Neither of these films are new - I saw both of them on television, although they have also been playing in theatres again recently, one here and the other in Europe. Other than having that in common, they are also Canadian productions.
The first is David Vaisbord's 2004 documentary 'Drawing Out the Demons: A Film About the Artist Attila Richard Lukacs'. Now, in case you aren't familiar with the artist, Attila Richard Lukacs is a graduate of Emily Carr College of Art & Design (so, coincidentally, is Vaisbord); in the mid '80s Lukacs exploded into the Vancouver art scene with his paintings depicting homoerotic images, and then went off to Germany where he continued to do well. This film, however, does not follow his stratospheric rise; rather, we see Lukacs leaving New York after an unsuccessful stint there.
According to Lukacs's father (his parents figure prominently in this film, providing an impressive contrast between the hedonism of the artist and the unconditional love and support returned by his parents), part of the problem was timing: New York at the time was embracing photography as its chosen art form,while Lukacs is a painter. However, Lukacs' subject matter is not for all tastes either; he specializes in homoerotic images, and the Francis Bacon-like images and hints of imminent violence that emanate from his pieces are an acquired taste. Further complicating the situation is the depiction of Lukacs's fight with various addictions which he is engaged in during the filming, most notably his spiral down into a crystal meth-induced hell.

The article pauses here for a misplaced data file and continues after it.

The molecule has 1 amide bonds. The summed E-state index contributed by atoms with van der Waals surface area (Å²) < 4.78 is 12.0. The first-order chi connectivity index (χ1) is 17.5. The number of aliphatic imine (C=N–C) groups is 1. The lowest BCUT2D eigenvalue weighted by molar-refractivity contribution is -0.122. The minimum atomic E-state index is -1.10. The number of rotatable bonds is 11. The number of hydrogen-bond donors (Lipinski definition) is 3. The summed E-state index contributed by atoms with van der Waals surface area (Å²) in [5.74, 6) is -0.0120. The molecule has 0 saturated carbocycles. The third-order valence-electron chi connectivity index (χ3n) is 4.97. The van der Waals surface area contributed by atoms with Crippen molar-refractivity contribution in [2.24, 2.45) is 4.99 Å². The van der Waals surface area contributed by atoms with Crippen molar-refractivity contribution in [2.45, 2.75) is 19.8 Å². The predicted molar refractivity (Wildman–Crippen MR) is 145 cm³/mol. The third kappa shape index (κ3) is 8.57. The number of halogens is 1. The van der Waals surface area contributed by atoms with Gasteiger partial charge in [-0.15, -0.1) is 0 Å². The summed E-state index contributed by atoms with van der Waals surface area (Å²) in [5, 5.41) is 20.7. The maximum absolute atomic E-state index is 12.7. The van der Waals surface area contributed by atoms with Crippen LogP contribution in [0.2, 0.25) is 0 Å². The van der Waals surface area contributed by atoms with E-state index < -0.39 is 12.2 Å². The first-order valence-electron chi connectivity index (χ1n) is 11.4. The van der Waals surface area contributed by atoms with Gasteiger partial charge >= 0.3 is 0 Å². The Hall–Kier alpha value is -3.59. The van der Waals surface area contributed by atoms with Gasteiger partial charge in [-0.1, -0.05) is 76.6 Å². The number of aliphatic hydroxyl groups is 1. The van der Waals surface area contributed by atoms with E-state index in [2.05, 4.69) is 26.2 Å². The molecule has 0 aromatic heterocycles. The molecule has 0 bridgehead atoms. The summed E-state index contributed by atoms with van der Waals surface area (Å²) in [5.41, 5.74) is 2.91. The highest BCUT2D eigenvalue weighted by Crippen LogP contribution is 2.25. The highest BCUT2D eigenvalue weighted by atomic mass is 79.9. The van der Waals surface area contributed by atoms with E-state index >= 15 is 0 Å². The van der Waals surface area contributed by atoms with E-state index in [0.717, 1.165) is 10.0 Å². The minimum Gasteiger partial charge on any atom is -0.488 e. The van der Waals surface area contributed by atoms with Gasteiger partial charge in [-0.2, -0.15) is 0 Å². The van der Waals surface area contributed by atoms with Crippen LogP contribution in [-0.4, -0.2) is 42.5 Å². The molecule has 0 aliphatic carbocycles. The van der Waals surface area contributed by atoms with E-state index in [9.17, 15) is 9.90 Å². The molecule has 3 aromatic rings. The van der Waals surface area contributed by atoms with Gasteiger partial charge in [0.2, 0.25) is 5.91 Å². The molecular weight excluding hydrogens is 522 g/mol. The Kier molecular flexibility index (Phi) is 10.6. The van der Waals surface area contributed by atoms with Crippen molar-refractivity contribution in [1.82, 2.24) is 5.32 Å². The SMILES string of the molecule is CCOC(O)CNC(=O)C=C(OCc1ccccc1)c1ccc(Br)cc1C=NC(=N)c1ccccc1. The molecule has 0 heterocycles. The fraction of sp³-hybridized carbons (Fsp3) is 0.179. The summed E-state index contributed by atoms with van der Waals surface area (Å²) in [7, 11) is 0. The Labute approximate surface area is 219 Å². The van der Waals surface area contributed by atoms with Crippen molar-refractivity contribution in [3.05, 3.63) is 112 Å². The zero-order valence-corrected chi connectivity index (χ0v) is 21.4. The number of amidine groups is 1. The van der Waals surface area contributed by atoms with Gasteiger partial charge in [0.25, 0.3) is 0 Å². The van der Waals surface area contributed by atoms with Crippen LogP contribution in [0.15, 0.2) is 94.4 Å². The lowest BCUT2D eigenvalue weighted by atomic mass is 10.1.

A tortured soul, Lukacs act the enfant terrible while in New York; chaos is the overarching theme of his life. But throughout it, two things come through - the love and support of his family, and his undeniable talent. If you can get past the subject matter, it's the painterly quality of his images that is just so outstanding. The film follows him over five years as he works toward a healing of sorts; by the film's end, he is improved but his future is still not assured.
The second film is Michael Dowse's ''Fubar', an official selection at Sundance Film Festival (2002) which is currently doing the rounds of theatres in London. Billed as a comedy and filmed as a mockumentary, I would be inclined to label it more as a satire. This film satirizes the whole headbanger subculture and owes much to both SCTV's Bob and Doug Mackenzie and 'This is Spinal Tap'.
The premise is that Farrell, a 'documentarian' , is making a documentary of the classic headbanger lifestyle, and so follows two boyhood friends around to document their mullet-obsessed lifestyle. There are some surprising developments throughout the show, but primarily the activities circle around the beer, beer and more beer that the two guys consume, ad infinitum.
This film would have probably been more effective if it hadn't opened with the declaimer that it is a piece of fiction. But it is a very accurate depiction of the lifestyle: my cousin from the Interior could easily have starred in this film.
The book 'Just Giver: A Handguide - The Ultimate Guide to Life, Love and the Pursuit of Givin' 'er' by Terry and Dean, is available on their website (http://www.fubar.com). Here is a quote:
”Grow a mane like a lion, in the footsteps of your brothers and couzins (sic) and all the rockers before you...it don't cost a penny to grow your hair long and walk like a man. Long hair automatically tells people that you mean business, especially when you're ten years old."
I'm sure you know the type. I sure do - much to my chagrin...